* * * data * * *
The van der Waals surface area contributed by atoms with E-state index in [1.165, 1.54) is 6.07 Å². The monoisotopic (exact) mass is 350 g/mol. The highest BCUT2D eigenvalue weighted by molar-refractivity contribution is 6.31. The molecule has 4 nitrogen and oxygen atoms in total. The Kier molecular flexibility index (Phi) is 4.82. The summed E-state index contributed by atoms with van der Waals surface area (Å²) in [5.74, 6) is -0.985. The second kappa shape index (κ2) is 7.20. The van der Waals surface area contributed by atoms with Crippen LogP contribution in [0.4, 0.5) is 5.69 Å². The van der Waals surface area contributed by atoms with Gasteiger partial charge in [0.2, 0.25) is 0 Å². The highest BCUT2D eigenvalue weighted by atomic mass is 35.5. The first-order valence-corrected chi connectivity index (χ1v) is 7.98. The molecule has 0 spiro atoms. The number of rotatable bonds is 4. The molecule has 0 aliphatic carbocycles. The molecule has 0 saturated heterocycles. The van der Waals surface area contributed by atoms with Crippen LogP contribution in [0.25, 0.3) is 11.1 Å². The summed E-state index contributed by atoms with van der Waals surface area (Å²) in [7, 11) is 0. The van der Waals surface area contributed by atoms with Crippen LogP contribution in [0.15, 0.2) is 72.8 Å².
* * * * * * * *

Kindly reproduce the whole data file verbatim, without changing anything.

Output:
The van der Waals surface area contributed by atoms with E-state index in [1.165, 1.54) is 6.07 Å². The monoisotopic (exact) mass is 350 g/mol. The highest BCUT2D eigenvalue weighted by molar-refractivity contribution is 6.31. The molecule has 4 nitrogen and oxygen atoms in total. The Kier molecular flexibility index (Phi) is 4.82. The summed E-state index contributed by atoms with van der Waals surface area (Å²) in [5.74, 6) is -0.985. The second kappa shape index (κ2) is 7.20. The van der Waals surface area contributed by atoms with Crippen LogP contribution in [0.4, 0.5) is 5.69 Å². The van der Waals surface area contributed by atoms with Gasteiger partial charge in [0.2, 0.25) is 0 Å². The highest BCUT2D eigenvalue weighted by atomic mass is 35.5. The first-order valence-corrected chi connectivity index (χ1v) is 7.98. The molecule has 0 spiro atoms. The number of rotatable bonds is 4. The molecule has 0 aliphatic carbocycles. The molecule has 0 saturated heterocycles. The van der Waals surface area contributed by atoms with Crippen LogP contribution in [0.25, 0.3) is 11.1 Å². The summed E-state index contributed by atoms with van der Waals surface area (Å²) in [7, 11) is 0. The van der Waals surface area contributed by atoms with Crippen LogP contribution in [0.15, 0.2) is 72.8 Å².